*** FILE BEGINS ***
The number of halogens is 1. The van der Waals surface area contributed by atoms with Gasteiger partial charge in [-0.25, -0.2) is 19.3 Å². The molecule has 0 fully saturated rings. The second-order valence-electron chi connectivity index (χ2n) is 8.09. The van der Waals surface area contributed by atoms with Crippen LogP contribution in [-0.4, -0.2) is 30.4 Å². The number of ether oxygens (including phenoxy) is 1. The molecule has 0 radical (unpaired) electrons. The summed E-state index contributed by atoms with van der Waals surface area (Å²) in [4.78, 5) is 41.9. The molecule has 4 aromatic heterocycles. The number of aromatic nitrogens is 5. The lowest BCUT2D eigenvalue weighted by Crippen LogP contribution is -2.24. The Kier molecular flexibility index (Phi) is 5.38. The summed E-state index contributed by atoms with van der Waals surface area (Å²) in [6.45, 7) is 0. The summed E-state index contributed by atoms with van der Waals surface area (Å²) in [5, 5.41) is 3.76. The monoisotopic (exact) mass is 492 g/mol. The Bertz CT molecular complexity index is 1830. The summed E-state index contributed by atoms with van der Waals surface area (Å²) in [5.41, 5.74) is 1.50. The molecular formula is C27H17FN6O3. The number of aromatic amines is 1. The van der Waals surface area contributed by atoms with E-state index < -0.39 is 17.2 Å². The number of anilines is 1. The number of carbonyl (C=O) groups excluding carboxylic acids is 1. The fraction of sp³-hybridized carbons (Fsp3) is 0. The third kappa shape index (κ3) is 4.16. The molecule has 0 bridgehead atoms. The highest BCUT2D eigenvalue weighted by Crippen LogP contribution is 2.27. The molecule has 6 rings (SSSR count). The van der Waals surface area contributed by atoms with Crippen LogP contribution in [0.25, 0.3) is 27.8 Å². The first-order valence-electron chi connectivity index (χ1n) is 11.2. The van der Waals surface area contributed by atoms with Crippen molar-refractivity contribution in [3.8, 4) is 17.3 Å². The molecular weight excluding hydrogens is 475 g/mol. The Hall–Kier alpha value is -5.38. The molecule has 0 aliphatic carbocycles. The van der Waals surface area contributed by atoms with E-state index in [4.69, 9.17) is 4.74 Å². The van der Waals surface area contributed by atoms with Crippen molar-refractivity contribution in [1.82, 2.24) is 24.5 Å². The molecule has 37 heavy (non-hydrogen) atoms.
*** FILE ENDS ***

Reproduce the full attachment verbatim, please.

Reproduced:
The number of halogens is 1. The van der Waals surface area contributed by atoms with Gasteiger partial charge in [-0.25, -0.2) is 19.3 Å². The molecule has 0 fully saturated rings. The second-order valence-electron chi connectivity index (χ2n) is 8.09. The van der Waals surface area contributed by atoms with Crippen LogP contribution in [-0.4, -0.2) is 30.4 Å². The number of ether oxygens (including phenoxy) is 1. The molecule has 0 radical (unpaired) electrons. The summed E-state index contributed by atoms with van der Waals surface area (Å²) in [4.78, 5) is 41.9. The molecule has 4 aromatic heterocycles. The number of aromatic nitrogens is 5. The lowest BCUT2D eigenvalue weighted by Crippen LogP contribution is -2.24. The Kier molecular flexibility index (Phi) is 5.38. The summed E-state index contributed by atoms with van der Waals surface area (Å²) in [6.45, 7) is 0. The summed E-state index contributed by atoms with van der Waals surface area (Å²) in [5, 5.41) is 3.76. The monoisotopic (exact) mass is 492 g/mol. The Bertz CT molecular complexity index is 1830. The summed E-state index contributed by atoms with van der Waals surface area (Å²) in [5.41, 5.74) is 1.50. The molecular formula is C27H17FN6O3. The number of aromatic amines is 1. The van der Waals surface area contributed by atoms with E-state index < -0.39 is 17.2 Å². The number of anilines is 1. The number of carbonyl (C=O) groups excluding carboxylic acids is 1. The fraction of sp³-hybridized carbons (Fsp3) is 0. The third kappa shape index (κ3) is 4.16. The molecule has 0 bridgehead atoms. The highest BCUT2D eigenvalue weighted by Crippen LogP contribution is 2.27. The molecule has 6 rings (SSSR count). The van der Waals surface area contributed by atoms with Crippen LogP contribution in [0.25, 0.3) is 27.8 Å². The first-order valence-electron chi connectivity index (χ1n) is 11.2. The van der Waals surface area contributed by atoms with Crippen molar-refractivity contribution in [3.8, 4) is 17.3 Å². The molecular weight excluding hydrogens is 475 g/mol. The Hall–Kier alpha value is -5.38. The molecule has 0 aliphatic carbocycles. The van der Waals surface area contributed by atoms with E-state index in [4.69, 9.17) is 4.74 Å². The van der Waals surface area contributed by atoms with Crippen molar-refractivity contribution in [1.82, 2.24) is 24.5 Å². The molecule has 37 heavy (non-hydrogen) atoms.